DIY/IKEA HACK - signe rug staircase runner

DIY/IKEA HACK - signe rug staircase runner

Hey Guys! Today i have a very special guest DIY blog post from a very talented Evie @evie_polkadot - who absolutely floored me with her take on IKEA Signe rug ! - we all know that staircase runners can be expensive so Evie went -DIY route and the result of her work is just breath taking ! I am so thrilled that Evie agreed to re create steps on how she created her runner, so i can show you guys how easy it actually is. . Ok enough talking - over to you Evie

DIY/IKEA HACK - signe rug staircase runner

If you're anything like me, then you love the old charm and character a good stair runner can bring to your home - and if, like me, you live in a house that still has most of its original features, then you'll be wanting just that to finish off your entrance hall in style.

A good stair runner, in the right colour scheme can display your personality and inject some fun into your home, but boy are they expensive!!

If you're on a tight budget, like I am, then there is hope! And that hope comes in the form of the Ikea Signe rug! You'll need a fair few of these little tasseled beauties (I used 8), but at £2.25 each, you really can't go wrong!

I managed to get these all in the uniform colour I wanted, but they come in 8 different designs, so there's plenty of choice! They are also quite a decent size (55cm x 85cm), which makes them PERFECT to use as a stair runner!

So - now's the time to roll up your sleeves, put on those sexy knee pads and arm yourself with tools! What you'll need for this task is down below:

DIY/IKEA HACK - signe rug staircase runner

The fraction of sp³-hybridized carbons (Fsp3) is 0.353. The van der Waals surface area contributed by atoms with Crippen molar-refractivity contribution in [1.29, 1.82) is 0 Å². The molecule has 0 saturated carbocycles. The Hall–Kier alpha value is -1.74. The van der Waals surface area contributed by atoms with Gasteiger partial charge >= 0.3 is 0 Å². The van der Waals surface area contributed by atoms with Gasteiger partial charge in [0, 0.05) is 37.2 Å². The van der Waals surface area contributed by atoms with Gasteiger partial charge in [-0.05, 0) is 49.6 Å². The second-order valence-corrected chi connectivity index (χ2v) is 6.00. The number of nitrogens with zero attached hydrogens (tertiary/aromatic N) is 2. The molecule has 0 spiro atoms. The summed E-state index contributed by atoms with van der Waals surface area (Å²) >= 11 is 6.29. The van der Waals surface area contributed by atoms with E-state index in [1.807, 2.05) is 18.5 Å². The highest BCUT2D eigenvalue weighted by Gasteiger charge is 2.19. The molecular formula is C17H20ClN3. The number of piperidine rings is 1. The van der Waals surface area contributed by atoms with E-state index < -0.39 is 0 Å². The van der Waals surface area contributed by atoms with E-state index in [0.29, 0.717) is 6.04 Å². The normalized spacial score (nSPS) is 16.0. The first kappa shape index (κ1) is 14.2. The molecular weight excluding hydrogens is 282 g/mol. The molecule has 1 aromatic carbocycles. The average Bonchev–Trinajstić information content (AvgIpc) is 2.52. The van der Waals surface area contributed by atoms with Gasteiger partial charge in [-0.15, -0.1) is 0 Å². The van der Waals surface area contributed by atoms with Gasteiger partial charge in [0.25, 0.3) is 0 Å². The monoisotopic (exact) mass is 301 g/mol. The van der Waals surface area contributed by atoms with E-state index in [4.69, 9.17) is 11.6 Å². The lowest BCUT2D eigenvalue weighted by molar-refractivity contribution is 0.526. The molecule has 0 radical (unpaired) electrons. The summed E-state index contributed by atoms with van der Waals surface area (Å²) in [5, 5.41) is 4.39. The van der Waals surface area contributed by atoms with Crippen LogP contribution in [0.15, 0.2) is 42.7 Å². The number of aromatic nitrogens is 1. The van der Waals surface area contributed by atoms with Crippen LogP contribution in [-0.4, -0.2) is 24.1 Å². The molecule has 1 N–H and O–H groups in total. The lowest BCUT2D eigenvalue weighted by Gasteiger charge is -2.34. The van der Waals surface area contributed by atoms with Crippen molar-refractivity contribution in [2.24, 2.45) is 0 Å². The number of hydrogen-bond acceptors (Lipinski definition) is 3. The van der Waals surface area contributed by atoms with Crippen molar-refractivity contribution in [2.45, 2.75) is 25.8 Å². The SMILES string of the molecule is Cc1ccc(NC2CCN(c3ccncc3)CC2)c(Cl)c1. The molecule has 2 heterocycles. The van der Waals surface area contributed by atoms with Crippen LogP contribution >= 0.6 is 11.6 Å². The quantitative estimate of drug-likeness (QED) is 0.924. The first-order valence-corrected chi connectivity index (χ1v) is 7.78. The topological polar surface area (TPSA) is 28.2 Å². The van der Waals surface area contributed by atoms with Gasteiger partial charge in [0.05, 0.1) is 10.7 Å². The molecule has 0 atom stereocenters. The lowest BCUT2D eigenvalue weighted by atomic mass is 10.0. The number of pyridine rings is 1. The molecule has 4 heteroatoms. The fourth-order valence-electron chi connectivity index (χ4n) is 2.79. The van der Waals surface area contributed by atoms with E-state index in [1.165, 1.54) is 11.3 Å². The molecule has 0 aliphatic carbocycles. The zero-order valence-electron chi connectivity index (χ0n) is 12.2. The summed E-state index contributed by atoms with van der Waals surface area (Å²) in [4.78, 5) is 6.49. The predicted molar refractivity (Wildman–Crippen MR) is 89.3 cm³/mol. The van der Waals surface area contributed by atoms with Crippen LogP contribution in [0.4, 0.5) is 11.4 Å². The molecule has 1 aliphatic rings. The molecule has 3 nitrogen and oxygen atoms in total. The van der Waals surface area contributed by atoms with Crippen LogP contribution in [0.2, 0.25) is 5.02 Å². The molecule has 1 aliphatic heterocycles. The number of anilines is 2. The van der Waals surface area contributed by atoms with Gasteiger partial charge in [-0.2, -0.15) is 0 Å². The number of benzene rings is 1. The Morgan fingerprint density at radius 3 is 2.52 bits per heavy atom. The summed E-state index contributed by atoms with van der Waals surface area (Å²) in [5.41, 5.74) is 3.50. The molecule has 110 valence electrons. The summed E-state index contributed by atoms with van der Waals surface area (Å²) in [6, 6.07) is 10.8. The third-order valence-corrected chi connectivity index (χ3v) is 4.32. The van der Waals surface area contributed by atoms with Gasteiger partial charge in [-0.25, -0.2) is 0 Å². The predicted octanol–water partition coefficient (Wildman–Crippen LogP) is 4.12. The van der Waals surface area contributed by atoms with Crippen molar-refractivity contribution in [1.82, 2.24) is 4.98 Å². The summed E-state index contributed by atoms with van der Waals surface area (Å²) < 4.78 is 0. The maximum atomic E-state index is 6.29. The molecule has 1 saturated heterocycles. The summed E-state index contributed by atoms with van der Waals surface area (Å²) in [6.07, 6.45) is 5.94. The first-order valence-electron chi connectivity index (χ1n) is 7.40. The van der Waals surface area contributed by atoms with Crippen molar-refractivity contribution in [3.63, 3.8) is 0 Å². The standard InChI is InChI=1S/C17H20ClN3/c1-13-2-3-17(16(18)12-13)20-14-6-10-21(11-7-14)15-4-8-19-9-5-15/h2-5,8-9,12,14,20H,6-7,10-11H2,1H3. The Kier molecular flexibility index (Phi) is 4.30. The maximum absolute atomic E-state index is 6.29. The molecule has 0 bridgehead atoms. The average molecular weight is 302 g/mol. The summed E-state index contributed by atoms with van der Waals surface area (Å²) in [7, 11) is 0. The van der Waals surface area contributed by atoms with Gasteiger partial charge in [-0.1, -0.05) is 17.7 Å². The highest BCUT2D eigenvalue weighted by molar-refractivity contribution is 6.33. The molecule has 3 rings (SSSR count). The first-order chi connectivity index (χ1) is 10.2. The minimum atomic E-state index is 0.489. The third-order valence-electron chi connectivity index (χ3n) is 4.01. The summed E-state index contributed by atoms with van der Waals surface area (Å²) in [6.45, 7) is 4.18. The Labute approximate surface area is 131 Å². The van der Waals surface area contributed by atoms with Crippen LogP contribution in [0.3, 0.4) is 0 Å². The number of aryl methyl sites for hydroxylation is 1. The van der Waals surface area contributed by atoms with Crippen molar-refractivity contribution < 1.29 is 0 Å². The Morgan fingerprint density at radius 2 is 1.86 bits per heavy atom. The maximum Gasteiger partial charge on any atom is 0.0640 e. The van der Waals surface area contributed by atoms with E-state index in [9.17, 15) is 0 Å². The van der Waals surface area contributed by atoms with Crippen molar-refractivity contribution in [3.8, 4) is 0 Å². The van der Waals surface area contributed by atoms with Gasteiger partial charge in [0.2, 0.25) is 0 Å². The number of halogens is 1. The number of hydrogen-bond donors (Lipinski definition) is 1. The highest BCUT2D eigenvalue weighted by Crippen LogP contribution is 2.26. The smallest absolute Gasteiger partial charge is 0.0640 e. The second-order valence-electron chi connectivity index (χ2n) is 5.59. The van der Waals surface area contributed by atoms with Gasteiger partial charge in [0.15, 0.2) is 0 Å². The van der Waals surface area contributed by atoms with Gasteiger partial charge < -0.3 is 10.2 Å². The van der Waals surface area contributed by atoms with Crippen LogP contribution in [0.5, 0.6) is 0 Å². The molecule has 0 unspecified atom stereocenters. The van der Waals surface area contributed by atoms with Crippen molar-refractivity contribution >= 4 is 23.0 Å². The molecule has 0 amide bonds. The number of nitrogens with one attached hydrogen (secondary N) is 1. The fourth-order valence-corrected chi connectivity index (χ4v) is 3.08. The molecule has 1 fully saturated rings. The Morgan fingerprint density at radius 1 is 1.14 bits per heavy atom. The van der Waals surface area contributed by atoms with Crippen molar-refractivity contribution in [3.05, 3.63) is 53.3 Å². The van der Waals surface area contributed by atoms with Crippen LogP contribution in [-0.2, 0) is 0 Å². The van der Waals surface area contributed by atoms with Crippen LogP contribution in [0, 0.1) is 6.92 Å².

Materials :
- Your Ikea Signe rugs!
- Anti-slip carpet matting (I got mine in Ikea and chopped the roll in half, lengthways)
- Heavy duty stapler (I was kindly lent a Black & Decker PowerShot)
- Heavy duty staples (I used 12mm)

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Step 1
Working from the top of your staircase, start by putting the edge of your rug up against the top of the riser and holding it in place. If you have a curve at the top of your staircase, like me, then start from the riser directly underneath the first STRAIGHT step and DON'T  staple this one just yet! If your staircase is straight (you lucky devil!) - then go ahead and staple that bad boy straight onto the very top riser! Keeping it in place, run your hand down the rug, into the crease of the step at the end of that riser and staple the centre of the rug in place, pushing your stapler as far into the crease of the step as you can, keeping the fabric as tight as possible.
Remember to plce your non-slip matting underneath the rug, then continue to staple all the way out from the centre, to the edges of the rug. I ended up with about 7-9 staples in total.

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Step 2